Did the internet kill the news business or was it subverted gradually from within, with a little help from Wall Street?
Wall St helped kill what used to be the news business
Did the internet kill the news business - abruptly and from far away, as a meteor onslaught may have killed the dinosaurs? Or was it subverted gradually from within, with a little help from Wall Street? This year marks the 10th anniversary of the largest corporate merger in history, a US$175 billion (Dh642.77bn) marriage between America Online (AOL) and Time Warner that was annulled last month after the combined value of the two companies had dwindled to a seventh of what it was when the deal was announced.
As with the bundled-asset craze that lured in and then burned investors, the trophy wife AOL of the 1990s turned out to be artificially enhanced. If the estrangement within AOL Time Warner was the byproduct of the fevered imaginations of Wall Street, the 2008 credit crisis was testament to its short memory. The consequences of the 1990s tech boom and bust will in many ways prove more lasting and profound than those of the global downturn. Despite the abuse of derivative products, leverage will survive.
The same cannot be said of the mainstream media, which has been forever diminished by the wholesale concentration of the news industry throughout the 1990s, as one multinational company after another gobbled up media properties. Whether they were distributors such as AOL, or content providers such as the National Broadcast Company, one of America's oldest television networks, Wall Street reacted joyfully.
The consolidation of media ownership was perceived not as an emerging behemoth that would one day stand accused of commoditising culture and trivialising news reporting, but as a profound expression of the free market. Dissenting voices were rare and confined largely to the political wilderness. In late 2001, the left-leaning weekly magazine The Nation warned that any brewing media monopoly would interbreed news and entertainment to pernicious effect.
"Of all the cartel's dangerous consequences for American society and culture, the worst is its corrosive influence on journalism," the magazine warned. "Under AOL Time Warner, GE, Viacom et al, the news is, with a few exceptions, yet another version of the entertainment that the cartel also vends non-stop." It was a plaintive and prophetic glimpse into journalism's future. Many believe the Columbia Broadcasting System's once-leading nightly newscast, for example, was ruined by its former parent company, the entertainment giant Viacom.
The Time Warner-affiliate CNN, meanwhile, pioneered the 24-hour news cycle that reduces complex issues, particularly those relating to international affairs, into scripted morality plays that distort and titillate more than they inform. The joining of journalism and show business did little for Big Media, however, which for much of the past two decades has underperformed the Standard & Poor's 500 Index.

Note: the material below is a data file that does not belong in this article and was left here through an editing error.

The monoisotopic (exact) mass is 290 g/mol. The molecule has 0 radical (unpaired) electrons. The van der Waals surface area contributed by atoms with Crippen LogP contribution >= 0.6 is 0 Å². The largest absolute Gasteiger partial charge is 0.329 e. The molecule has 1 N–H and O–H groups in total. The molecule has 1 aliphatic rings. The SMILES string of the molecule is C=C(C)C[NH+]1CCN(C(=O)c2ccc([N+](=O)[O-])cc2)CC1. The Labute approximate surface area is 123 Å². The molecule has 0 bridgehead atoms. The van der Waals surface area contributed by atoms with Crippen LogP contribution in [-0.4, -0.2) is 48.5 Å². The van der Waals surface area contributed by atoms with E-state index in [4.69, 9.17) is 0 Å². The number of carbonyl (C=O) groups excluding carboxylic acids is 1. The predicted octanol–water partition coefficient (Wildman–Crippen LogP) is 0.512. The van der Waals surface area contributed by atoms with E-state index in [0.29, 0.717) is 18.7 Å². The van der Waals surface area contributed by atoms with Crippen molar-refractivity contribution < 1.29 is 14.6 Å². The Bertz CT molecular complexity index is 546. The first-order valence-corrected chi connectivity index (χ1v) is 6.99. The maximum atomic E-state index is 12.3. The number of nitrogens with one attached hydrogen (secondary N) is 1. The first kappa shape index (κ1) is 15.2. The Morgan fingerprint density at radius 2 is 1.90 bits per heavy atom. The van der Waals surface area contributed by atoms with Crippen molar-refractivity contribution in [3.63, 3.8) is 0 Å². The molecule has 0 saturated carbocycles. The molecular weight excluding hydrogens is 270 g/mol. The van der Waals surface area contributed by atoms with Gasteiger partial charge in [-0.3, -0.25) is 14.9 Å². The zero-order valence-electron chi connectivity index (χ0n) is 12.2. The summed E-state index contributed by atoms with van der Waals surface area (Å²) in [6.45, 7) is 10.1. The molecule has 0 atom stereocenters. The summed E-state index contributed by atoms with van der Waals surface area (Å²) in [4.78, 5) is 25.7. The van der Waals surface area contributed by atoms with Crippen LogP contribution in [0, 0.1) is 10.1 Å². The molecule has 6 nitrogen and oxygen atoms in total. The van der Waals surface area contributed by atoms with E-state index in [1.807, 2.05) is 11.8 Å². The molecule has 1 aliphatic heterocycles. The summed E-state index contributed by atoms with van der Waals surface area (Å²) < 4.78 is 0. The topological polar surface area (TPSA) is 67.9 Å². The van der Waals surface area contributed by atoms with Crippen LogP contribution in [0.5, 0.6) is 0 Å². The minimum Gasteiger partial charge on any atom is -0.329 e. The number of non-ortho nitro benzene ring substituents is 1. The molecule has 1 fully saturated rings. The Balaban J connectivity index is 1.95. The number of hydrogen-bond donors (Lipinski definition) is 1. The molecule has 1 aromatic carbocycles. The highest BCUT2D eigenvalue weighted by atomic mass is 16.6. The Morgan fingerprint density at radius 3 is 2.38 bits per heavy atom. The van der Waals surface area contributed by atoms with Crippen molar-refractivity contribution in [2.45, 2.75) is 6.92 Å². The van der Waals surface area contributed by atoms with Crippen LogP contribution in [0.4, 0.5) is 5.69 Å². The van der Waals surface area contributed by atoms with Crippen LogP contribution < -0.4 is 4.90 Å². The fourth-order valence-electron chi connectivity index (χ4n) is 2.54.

To make matters worse, the extravagant buying and selling of the 1990s left the industry exposed to the wrecking ball that would become the World Wide Web. Take Rupert Murdoch's News Corp, for example. It reported a net loss for fiscal 2009 of $3.4bn due in part to digestive problems associated with its $5bn purchase two years ago of Dow Jones and its flagship, The Wall Street Journal. Blame not the internet for the demise of the news industry but its consolidation at the hands of impresarios and the ruthless pursuit of shareholder value.
As the media experts Jonathan Knee, Bruce Greenwald and Ava Seave note in The Curse of the Mogul, the appetites of men such as Mr Murdoch and Sam Zell, assisted by an erosion over the years of anti-trust legislation, have turned the news industry into a wasteland that has done little to sustain the interest of consumers and even less of its trust. "The introduction of the internet has only accelerated this trend of value destruction among incumbent media players, without creating many profitable newcomers," the authors note.
Last week, Jamie Dimon, the chairman and chief executive of JPMorgan Chase, testified with the heads of Wall Street's three other major investment banks before a congressional committee investigating the causes of the credit collapse. When asked whether his bank was "too big to fail", Mr Dimon said there were many large companies in the world and they needed large banks to finance them. If Mr Dimon's response was a shrewd way of passing the buck, it was because America's media lords have made it so easy for him to do so.
What Daedalus's waxed wings did for his son Icarus, Wall Street financiers did for the media moguls and the news industry. @Email:firstname.lastname@example.org